|Illustrated by Gaetano, N.|
Once upon a time, in the Longhouse, lived a young girl named Gi-da-no-neh. She wandered by the shores of the great lake, allowing the peaceful sound of the waves to soothe her. Her life "was not a happy one. Furs and rare feathers and a lodge had been promised her by the man her father had chosen to be her husband. But his feet were slow," and his vitality at its ebb. He cared not for Gi-da-no-neh, and as for her, the thought of spending her nights and days with the old man caused her spirit to wither. She could not disobey her father, but she had displeased him. Now she was hungry, for she had not been welcomed at his fire that night. So began her meanderings by the lake. Only when she was near the water could she evade the misery of what her life was very soon to become. It happened one day that on her way back from the lake, "she found two fish lying in the path. Never had she seen such beautiful fish! Their scales were shining silver brooches — rows of them — that seemed to have caught the sunset fire, so brilliantly did they glisten." Gi-da-no-neh scaled the fish, and decorated her ragged dress with them. Then she built a fire and roasted the fish, for she was hungry, as usual. Her father had smelled the fish, and came to investigate. When he saw what was on her dress, he was frightened and angry. He "ripped the brooches from her dress, threw them into the lake, and led his weeping daughter back to the lodge." There he kept her for many days. She was miserable, and grieved day and night. She had also developed a strange thirst, and the taste of the fish she had eaten seemed always to beckon her. At last, she could not stand the confinement, and burst forth from her father's house. As quick as the flip of a fish she was at the lake's edge, where she bent to drink deeply of the sweet tasting water. She could not get enough of the water inside of her, she felt that she simply must be inside the water as well. As if in a dream, she slid into the lake drinking and swimming in the delightful water. Now she felt herself sinking, and suddenly, "she felt strong arms thrown around her and heard someone speaking", or perhaps singing. It called, "Gi-da-no-neh, do not be afraid! Gi-da-no-neh! It is I, Ga-yeh-was, the Fish!" Opening her eyes, she saw a strong young man of her own tribe — yet he was covered all over in glittering silver scales! He told her that he had fallen in love with her as she walked the shores, and knew of her troubles. Although he was wealthy, he said, he had been so lonely, and hoped that Gi-da-no-neh would consent to be his wife. Now the maiden drew in her breath, for she realized who he was. "Ga-ye-was, the most might of all fish, ruler of the lake and the mountain streams! And he had said he loved her!" As he spoke, her dress once again became covered with rows and rows of silver scales. He told her that it was he who had left the fish in the path for her, and that it was his way of sending her a message. Together the great Fish and Gi-da-no-neh explored his underwater kingdom. In the morning, Gi-da-no-neh's father walked the shores of the lake. He was very worried about his daughter, and sorry for having driven her away the night before. He heard a snatch of voice, and then another. He was sure that one of the voices was that of Gi-da-no-neh, but where was it coming from? That's when the waters parted, and his daughter and a young brave covered in silver brooches rose from the lake. She called out, "Father, it was not an evil spirit, but Ga-ye-was the Fish who lured me away. My true lover rules these pleasant waters, and I am now his bride. I will return no more to my land life, though I will always be near to help you. You loved me, but you did not know my heart! Goodbye. Farewell!" And the two lovers floated for a moment on the surface, then disappeared beneath the lapping waves.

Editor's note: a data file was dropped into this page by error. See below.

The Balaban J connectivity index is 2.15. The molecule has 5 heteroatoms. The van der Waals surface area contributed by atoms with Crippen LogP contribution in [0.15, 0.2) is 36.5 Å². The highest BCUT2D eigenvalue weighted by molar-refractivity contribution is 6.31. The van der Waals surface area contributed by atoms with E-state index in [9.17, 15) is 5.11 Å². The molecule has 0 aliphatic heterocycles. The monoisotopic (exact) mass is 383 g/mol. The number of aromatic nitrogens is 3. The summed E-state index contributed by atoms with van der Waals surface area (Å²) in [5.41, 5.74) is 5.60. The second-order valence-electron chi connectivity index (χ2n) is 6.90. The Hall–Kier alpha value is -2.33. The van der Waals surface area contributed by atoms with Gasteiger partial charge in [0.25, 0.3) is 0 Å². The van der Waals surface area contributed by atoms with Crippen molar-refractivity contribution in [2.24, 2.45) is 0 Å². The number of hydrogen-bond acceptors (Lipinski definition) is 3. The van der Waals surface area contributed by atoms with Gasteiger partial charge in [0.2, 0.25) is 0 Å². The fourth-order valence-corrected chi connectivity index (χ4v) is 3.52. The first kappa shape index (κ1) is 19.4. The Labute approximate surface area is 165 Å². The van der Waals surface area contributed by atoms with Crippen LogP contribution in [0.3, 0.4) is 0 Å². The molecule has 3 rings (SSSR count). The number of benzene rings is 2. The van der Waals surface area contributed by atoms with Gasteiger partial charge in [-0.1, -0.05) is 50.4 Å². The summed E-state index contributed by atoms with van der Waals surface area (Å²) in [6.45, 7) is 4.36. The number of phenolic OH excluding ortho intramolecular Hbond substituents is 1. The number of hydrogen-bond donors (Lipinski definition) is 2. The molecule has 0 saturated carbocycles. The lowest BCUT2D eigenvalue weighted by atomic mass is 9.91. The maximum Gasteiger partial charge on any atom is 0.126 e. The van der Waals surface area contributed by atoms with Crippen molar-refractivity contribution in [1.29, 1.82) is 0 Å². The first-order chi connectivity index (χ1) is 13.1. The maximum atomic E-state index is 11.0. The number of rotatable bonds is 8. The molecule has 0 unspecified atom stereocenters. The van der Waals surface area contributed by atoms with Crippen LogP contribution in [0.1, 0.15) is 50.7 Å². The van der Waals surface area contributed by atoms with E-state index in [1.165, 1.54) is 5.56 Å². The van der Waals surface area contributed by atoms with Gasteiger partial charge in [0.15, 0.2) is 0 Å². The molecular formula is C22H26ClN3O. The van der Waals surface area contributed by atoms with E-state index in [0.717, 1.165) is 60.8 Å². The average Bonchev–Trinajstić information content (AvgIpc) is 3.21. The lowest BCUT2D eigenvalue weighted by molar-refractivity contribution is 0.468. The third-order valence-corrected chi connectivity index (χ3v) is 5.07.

From Jones, H. Longhouse Winter, (1972) Holt, Rinehart & Winston, NYC, Chicago, SF
Notes: This story seems at first to be not quite a Cinderella. However, if we examine some critical features, we see that it clearly fits the Catskin variant: 1. "Unlawful marriage", which is defined by Cox as being either to an inappropriate husband, or the father himself. 2. Motherless, miserable girl in need of help. 3. Fish as helper animal. 4. Magical spirit giving assistance. 5. Use of silver fish scales to decorate Gi-da-no-neh's dress is evocative of a Catskin, cloak of feathers, or dress the color of the sea. 6. Marriage to wealthy, powerful man. The story differs, in a very nice way, in that the father actually cares about his daughter, is sorry, and has come in search of her.
Montessori Connection: Zoology/Fish/Fish of North America
1. Read the story and see if you can find the location. Hints: Iroquois tribe, and Great Lakes area
2. Once you know what state it is in, try to identify the kind of fish that might have appeared to Gi-da-no-neh in the path.Fishes of the Great Lakes Region, Revised Edition
3. Learn more about fish as food. Jamie's Dinners: The Essential Family Cookbook or Sushi for Kids: A Children's Introduction to Japan's Favorite Food